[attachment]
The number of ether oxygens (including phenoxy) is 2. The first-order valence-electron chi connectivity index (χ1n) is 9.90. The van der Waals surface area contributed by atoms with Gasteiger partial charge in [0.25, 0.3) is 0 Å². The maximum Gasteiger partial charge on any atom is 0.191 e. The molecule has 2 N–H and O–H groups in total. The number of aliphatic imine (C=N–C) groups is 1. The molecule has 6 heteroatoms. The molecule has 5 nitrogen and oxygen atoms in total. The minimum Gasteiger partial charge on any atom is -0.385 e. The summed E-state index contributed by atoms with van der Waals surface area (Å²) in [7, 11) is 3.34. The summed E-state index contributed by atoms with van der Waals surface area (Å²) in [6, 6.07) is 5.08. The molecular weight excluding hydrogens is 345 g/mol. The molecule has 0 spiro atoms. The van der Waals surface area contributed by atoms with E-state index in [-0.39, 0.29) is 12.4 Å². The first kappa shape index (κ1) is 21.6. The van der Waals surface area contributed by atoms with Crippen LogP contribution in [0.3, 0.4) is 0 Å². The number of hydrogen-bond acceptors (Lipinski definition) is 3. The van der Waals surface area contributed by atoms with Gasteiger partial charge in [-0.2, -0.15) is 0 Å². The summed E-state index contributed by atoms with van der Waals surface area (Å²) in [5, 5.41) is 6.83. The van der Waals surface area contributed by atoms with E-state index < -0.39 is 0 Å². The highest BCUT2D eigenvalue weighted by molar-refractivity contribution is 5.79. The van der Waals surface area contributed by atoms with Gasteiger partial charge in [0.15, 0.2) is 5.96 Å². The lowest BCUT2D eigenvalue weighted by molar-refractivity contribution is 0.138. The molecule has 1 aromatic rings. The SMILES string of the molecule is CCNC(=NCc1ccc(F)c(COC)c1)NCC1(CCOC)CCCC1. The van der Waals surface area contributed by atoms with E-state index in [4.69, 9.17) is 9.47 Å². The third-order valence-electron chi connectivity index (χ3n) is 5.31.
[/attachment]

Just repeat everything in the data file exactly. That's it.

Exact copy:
The number of ether oxygens (including phenoxy) is 2. The first-order valence-electron chi connectivity index (χ1n) is 9.90. The van der Waals surface area contributed by atoms with Gasteiger partial charge in [0.25, 0.3) is 0 Å². The maximum Gasteiger partial charge on any atom is 0.191 e. The molecule has 2 N–H and O–H groups in total. The number of aliphatic imine (C=N–C) groups is 1. The molecule has 6 heteroatoms. The molecule has 5 nitrogen and oxygen atoms in total. The minimum Gasteiger partial charge on any atom is -0.385 e. The summed E-state index contributed by atoms with van der Waals surface area (Å²) in [7, 11) is 3.34. The summed E-state index contributed by atoms with van der Waals surface area (Å²) in [6, 6.07) is 5.08. The molecular weight excluding hydrogens is 345 g/mol. The molecule has 0 spiro atoms. The van der Waals surface area contributed by atoms with E-state index in [-0.39, 0.29) is 12.4 Å². The first kappa shape index (κ1) is 21.6. The van der Waals surface area contributed by atoms with Crippen LogP contribution in [0.3, 0.4) is 0 Å². The number of hydrogen-bond acceptors (Lipinski definition) is 3. The van der Waals surface area contributed by atoms with Gasteiger partial charge in [-0.2, -0.15) is 0 Å². The summed E-state index contributed by atoms with van der Waals surface area (Å²) in [5, 5.41) is 6.83. The van der Waals surface area contributed by atoms with E-state index < -0.39 is 0 Å². The highest BCUT2D eigenvalue weighted by molar-refractivity contribution is 5.79. The van der Waals surface area contributed by atoms with Gasteiger partial charge in [0.15, 0.2) is 5.96 Å². The lowest BCUT2D eigenvalue weighted by molar-refractivity contribution is 0.138. The molecule has 1 aromatic rings. The SMILES string of the molecule is CCNC(=NCc1ccc(F)c(COC)c1)NCC1(CCOC)CCCC1. The van der Waals surface area contributed by atoms with E-state index in [4.69, 9.17) is 9.47 Å². The third-order valence-electron chi connectivity index (χ3n) is 5.31.